Fire Monks: Zen Mind Meets Wildfire at the Gates of Tassajara
By Colleen Morton Busch
The opening sentence of the book is:
On June 21, 2008, lightning strikes from one end of drought-dry California to the other ignited more than two thousand wildfires in what became known as the “lightning siege.”
The book focuses on the threat of wildfire to the Tassajara Zen Mountain Center, and proceeds chronologically, day by day and sometimes hour by hour. Over the course of ten chapters, we go from Saturday, June 21, 2008, one p.m. when the news arrives about the wildfires, to Thursday, July 10, one p.m. when the fire arrives as the Center. Then there’s an eleventh chapter covering July 10th, and a twelfth chapter covering the mop up afterwards.
It’s a slogging, almost painful recounting, that really highlights how any conflict can be summarized by “hurry up and wait.”
It’s a nonfiction account and there’s probably an equal amount of discussion of the ways of Zen as there is the ways of fire fighting, with a focus on where they can intersect and where they diverge. I found the references to other fires particularly fascinating and the author clearly did a lot of reading on wildfire fighting in general to be able to discuss expectations and possibilities.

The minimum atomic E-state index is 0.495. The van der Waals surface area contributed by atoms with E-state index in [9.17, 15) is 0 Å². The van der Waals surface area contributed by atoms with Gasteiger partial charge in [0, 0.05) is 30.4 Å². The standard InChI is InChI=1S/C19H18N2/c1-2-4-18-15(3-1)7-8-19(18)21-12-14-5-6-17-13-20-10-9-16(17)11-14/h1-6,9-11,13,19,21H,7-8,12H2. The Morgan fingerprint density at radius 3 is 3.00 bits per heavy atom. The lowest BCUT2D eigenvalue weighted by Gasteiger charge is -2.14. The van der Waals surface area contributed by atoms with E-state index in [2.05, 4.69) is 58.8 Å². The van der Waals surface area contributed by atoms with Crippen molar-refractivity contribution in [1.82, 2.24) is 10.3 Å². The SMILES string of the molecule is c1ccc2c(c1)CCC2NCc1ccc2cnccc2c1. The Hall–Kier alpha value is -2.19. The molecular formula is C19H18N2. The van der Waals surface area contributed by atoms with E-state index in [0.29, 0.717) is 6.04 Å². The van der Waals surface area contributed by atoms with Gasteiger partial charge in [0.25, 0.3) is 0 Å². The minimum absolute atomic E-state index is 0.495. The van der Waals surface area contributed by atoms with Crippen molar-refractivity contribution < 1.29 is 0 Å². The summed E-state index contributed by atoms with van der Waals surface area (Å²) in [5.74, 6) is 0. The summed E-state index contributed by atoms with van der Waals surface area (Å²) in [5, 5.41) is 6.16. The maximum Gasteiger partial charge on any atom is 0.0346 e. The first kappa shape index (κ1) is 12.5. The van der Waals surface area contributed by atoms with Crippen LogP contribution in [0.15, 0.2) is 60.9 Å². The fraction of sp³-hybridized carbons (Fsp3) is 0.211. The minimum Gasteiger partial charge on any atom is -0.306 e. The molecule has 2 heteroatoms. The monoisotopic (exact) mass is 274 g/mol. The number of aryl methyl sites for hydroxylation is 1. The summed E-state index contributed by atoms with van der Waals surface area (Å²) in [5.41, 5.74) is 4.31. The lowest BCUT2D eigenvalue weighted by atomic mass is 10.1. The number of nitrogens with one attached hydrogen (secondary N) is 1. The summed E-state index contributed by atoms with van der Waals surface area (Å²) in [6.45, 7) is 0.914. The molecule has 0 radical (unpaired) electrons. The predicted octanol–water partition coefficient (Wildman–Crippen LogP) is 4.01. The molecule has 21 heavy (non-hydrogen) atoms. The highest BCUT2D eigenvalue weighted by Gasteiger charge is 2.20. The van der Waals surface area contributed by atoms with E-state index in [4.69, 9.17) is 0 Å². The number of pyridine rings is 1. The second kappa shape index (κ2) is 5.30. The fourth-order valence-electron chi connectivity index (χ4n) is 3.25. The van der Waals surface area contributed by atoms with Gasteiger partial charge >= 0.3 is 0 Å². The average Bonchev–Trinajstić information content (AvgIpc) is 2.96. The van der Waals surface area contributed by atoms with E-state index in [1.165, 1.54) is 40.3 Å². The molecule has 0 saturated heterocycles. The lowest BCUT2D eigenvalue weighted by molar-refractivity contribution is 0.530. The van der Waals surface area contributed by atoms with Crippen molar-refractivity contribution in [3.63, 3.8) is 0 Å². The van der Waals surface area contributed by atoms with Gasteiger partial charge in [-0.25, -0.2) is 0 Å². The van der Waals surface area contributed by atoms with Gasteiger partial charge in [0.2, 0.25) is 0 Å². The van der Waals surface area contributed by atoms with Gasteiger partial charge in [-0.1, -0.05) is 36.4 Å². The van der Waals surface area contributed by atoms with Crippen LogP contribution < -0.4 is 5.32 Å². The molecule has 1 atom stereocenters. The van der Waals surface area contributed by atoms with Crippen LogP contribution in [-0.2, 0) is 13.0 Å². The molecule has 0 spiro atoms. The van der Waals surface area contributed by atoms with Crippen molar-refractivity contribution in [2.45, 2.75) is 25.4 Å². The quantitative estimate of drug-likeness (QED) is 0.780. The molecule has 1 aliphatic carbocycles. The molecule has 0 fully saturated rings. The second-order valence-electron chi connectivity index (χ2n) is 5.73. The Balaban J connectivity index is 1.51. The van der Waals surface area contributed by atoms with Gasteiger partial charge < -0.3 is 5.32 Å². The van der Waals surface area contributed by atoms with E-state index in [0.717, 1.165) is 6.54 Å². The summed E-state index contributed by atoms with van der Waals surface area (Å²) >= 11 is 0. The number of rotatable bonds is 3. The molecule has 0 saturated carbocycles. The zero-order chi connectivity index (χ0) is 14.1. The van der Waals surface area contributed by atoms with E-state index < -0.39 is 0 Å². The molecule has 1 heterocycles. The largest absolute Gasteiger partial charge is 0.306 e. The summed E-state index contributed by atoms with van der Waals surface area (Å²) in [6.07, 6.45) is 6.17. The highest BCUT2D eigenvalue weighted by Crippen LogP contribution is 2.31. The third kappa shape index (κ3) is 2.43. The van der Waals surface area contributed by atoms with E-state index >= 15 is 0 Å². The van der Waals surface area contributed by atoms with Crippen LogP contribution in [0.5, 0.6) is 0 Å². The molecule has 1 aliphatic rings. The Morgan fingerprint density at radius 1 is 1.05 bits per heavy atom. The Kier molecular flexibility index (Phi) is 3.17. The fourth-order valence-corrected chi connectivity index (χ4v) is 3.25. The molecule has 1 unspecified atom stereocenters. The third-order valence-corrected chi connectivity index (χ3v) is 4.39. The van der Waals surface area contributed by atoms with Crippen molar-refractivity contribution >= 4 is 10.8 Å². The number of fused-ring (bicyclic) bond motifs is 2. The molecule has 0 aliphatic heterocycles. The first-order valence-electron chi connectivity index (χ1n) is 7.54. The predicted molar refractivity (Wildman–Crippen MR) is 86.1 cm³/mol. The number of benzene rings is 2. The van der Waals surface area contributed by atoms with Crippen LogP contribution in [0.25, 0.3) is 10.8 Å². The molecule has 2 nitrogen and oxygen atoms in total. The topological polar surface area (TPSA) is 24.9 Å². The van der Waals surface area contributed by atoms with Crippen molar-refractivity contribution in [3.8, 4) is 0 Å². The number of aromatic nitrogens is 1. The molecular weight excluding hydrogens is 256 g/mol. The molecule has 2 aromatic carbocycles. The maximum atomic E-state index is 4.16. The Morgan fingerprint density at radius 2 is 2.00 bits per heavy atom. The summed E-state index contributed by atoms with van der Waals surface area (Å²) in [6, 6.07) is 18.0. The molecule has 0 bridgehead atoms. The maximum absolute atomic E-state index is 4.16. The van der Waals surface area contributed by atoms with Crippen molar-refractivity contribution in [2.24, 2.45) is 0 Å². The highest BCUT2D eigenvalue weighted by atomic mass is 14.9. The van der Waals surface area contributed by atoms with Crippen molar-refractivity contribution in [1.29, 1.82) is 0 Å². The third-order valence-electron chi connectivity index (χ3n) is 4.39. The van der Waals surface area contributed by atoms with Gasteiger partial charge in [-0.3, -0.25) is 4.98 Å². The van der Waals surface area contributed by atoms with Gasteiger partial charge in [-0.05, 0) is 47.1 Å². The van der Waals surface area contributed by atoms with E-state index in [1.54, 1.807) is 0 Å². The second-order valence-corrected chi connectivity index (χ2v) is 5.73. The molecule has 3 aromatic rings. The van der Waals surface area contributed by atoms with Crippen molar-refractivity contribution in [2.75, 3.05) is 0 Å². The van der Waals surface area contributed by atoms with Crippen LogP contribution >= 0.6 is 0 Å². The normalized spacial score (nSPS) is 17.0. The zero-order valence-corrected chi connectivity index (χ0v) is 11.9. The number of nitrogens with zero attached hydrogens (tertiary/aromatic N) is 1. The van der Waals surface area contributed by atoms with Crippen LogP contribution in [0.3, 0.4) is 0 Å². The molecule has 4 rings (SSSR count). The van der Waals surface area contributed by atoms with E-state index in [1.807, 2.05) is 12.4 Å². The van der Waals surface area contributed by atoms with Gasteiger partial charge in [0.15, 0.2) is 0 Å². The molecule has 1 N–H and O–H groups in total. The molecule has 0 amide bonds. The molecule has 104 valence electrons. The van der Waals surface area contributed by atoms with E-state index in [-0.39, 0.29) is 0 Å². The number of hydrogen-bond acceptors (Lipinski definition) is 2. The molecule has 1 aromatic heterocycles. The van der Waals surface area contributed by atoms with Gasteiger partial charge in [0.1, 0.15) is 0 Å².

There’s a cast of twelve characters, nine monks and three professional firefighters, who the author focuses on as they desperately try to plan for all the possibilities and correctly balance the risks to people versus the chance to save the physical center. There’s a lot of stress and disagreements by all involved and while I am absolutely positive it would have been a lot worse if the same situation had happened with people who were not Buddhist Monks, it’s still unpleasant, for both them and me.
This took me a ludicrously long time to finish, especially since it was a kindle book on library loan and thus I had to have my kindle on airport mode for the better part of a year to avoid losing it. I persevered however, because despite everything, it really was fascinating.